LNSLNS

There are no general data on the prevalence of coagulopathies in epistaxis. A prospective study found a coagulopathy in 13% of those who had been admitted as hospital inpatients because of epistaxis (1). Especially von Willebrand syndrome, but also acquired Factor XIII deficiency—which is notably more common than the congenital form—seem to have an important role; it has, however, not been described whether the coagulopathy was the cause of the epistaxis or led to complications or prompted a prolonged inpatient stay (1). Thrombocytopathies are not mentioned either. These are often accompanied by epistaxis but are harder to identify. In the study, a positive platelet function test with a changed concentration of the von Willebrand factor (vWF) was interpreted as a coagulopathy. This excludes all thrombocytopathies.

A retrospective study from the US investigated patients with von Willebrand syndrome, who had presented to the emergency department because of bleeds. 8.7% presented with epistaxis; 50% of these were treated with desmopressin or von Willebrand factor concentrate (2). In pediatric patients who attended emergency departments because of epistaxis, the proportion of those with coagulopathies was 4.5% (3).

Especially in recurrent and bilateral epistaxis of unclear origin, congenital or acquired coagulopathies should be considered. In the context of the diagnostic evaluation, a targeted medical history and familial medical history should be taken with regard to hemorrhagic diatheses, and, if required, extended diagnostic evaluation of coagulation should be undertaken, including vWF diagnostics and platelet function tests (4). Where a congenital or acquired coagulopathy is suspected, further hemostaseological investigations should be conducted, and treatment should be initiated where required.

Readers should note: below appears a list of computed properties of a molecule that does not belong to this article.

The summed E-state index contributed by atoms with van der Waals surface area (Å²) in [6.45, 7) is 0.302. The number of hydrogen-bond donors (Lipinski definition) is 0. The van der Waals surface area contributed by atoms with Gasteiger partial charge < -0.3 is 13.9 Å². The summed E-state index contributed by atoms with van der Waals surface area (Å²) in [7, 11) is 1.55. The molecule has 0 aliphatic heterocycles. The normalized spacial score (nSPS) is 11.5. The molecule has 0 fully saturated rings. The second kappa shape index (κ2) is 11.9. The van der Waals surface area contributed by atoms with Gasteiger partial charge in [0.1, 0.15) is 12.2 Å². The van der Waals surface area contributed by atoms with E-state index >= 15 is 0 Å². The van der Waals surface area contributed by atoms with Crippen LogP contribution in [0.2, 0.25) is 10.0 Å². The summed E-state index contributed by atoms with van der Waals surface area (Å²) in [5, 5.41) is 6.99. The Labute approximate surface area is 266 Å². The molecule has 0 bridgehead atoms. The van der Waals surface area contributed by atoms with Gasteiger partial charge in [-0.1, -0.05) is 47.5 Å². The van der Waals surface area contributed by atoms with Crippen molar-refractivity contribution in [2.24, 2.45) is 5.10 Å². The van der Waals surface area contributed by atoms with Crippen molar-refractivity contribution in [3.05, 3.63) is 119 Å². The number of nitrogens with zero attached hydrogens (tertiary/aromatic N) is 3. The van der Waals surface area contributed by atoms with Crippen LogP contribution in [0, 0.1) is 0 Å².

DOI: 10.3238/arztebl.2018.0250b

Prof. Dr. med. Andreas Dietz

Dr. med. Martin Sorge

Rafael Beck

HNO-Universitätsklinik Leipzig

andreas.dietz@medizin.uni-leipzig.de

Prof. Dr. med. Antonius Schneider

Institut für Allgemeinmedizin

TU München

Conflict of interest statement

The authors declare that no conflict of interest exists.

1.
Taeumer T, de Greiff A, Scharrer I, Papaspyrou K, Mewes T, Mann W: Stellenwert von Gerinnungsstörungen bei Patienten mit Epistaxis. HNO 2011; 59: 582–7 CrossRef MEDLINE
2.
Livesey K, Yealy DM, Li J, Moore CG, Ragni MV: Von Willebrand disease in the emergency department. Haemophilia 2016; 22: 263–7 CrossRef MEDLINE
3.
Shay S, Shapiro NL, Bhattacharyya N: Epidemiological characteristics of pediatric epistaxis presenting to the emergency department. Int J Pediatr Otorhinolaryngol 2017; 103: 121–4 CrossRef MEDLINE
4.
Beck R, Sorge M, Schneider A, Dietz A: Current approaches to epistaxis treatment in primary and secondary care. Dtsch Arztebl Int 2018; 115: 12–22 VOLLTEXT
1.Taeumer T, de Greiff A, Scharrer I, Papaspyrou K, Mewes T, Mann W: Stellenwert von Gerinnungsstörungen bei Patienten mit Epistaxis. HNO 2011; 59: 582–7 CrossRef MEDLINE
2. Livesey K, Yealy DM, Li J, Moore CG, Ragni MV: Von Willebrand disease in the emergency department. Haemophilia 2016; 22: 263–7 CrossRef MEDLINE
3. Shay S, Shapiro NL, Bhattacharyya N: Epidemiological characteristics of pediatric epistaxis presenting to the emergency department. Int J Pediatr Otorhinolaryngol 2017; 103: 121–4 CrossRef MEDLINE
4.Beck R, Sorge M, Schneider A, Dietz A: Current approaches to epistaxis treatment in primary and secondary care. Dtsch Arztebl Int 2018; 115: 12–22 VOLLTEXT

Info

Specialities